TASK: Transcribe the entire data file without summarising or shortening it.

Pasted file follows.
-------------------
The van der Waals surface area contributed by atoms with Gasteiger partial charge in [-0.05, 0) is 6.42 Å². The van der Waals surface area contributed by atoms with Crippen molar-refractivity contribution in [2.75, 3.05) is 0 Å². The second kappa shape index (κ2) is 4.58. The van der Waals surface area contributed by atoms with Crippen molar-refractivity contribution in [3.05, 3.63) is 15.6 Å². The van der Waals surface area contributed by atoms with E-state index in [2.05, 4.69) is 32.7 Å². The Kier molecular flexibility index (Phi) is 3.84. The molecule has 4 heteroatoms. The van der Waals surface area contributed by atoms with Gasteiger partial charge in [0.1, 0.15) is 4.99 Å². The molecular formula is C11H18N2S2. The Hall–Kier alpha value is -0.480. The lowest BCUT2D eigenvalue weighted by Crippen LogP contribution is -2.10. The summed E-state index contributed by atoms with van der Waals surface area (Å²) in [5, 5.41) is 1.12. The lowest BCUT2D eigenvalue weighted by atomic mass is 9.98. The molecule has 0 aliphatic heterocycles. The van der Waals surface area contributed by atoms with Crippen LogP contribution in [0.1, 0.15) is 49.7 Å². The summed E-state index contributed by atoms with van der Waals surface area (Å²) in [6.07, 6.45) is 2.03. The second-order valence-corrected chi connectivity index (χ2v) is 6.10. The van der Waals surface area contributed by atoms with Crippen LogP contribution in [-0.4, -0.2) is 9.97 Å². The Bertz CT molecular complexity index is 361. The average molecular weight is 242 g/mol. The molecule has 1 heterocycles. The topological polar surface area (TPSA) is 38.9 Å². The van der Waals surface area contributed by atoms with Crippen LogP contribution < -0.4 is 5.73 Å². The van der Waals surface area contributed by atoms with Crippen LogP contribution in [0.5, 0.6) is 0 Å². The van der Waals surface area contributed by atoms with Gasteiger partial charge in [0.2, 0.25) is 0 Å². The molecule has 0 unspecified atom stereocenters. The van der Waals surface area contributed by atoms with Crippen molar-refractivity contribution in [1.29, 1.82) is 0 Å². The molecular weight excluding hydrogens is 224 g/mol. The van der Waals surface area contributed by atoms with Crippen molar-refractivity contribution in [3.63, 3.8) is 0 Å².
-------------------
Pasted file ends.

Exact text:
The van der Waals surface area contributed by atoms with Gasteiger partial charge in [-0.05, 0) is 6.42 Å². The van der Waals surface area contributed by atoms with Crippen molar-refractivity contribution in [2.75, 3.05) is 0 Å². The second kappa shape index (κ2) is 4.58. The van der Waals surface area contributed by atoms with Crippen molar-refractivity contribution in [3.05, 3.63) is 15.6 Å². The van der Waals surface area contributed by atoms with E-state index in [2.05, 4.69) is 32.7 Å². The Kier molecular flexibility index (Phi) is 3.84. The molecule has 4 heteroatoms. The van der Waals surface area contributed by atoms with Gasteiger partial charge in [0.1, 0.15) is 4.99 Å². The molecular formula is C11H18N2S2. The Hall–Kier alpha value is -0.480. The lowest BCUT2D eigenvalue weighted by Crippen LogP contribution is -2.10. The summed E-state index contributed by atoms with van der Waals surface area (Å²) in [5, 5.41) is 1.12. The lowest BCUT2D eigenvalue weighted by atomic mass is 9.98. The molecule has 0 aliphatic heterocycles. The van der Waals surface area contributed by atoms with Crippen LogP contribution in [0.1, 0.15) is 49.7 Å². The summed E-state index contributed by atoms with van der Waals surface area (Å²) in [6.07, 6.45) is 2.03. The second-order valence-corrected chi connectivity index (χ2v) is 6.10. The van der Waals surface area contributed by atoms with Crippen LogP contribution in [-0.4, -0.2) is 9.97 Å². The Bertz CT molecular complexity index is 361. The average molecular weight is 242 g/mol. The molecule has 1 heterocycles. The topological polar surface area (TPSA) is 38.9 Å². The van der Waals surface area contributed by atoms with Crippen LogP contribution < -0.4 is 5.73 Å². The van der Waals surface area contributed by atoms with Crippen LogP contribution in [0.5, 0.6) is 0 Å². The van der Waals surface area contributed by atoms with Gasteiger partial charge in [0.2, 0.25) is 0 Å². The molecule has 0 unspecified atom stereocenters. The van der Waals surface area contributed by atoms with Crippen molar-refractivity contribution in [1.29, 1.82) is 0 Å². The molecular weight excluding hydrogens is 224 g/mol. The van der Waals surface area contributed by atoms with Crippen molar-refractivity contribution in [3.63, 3.8) is 0 Å².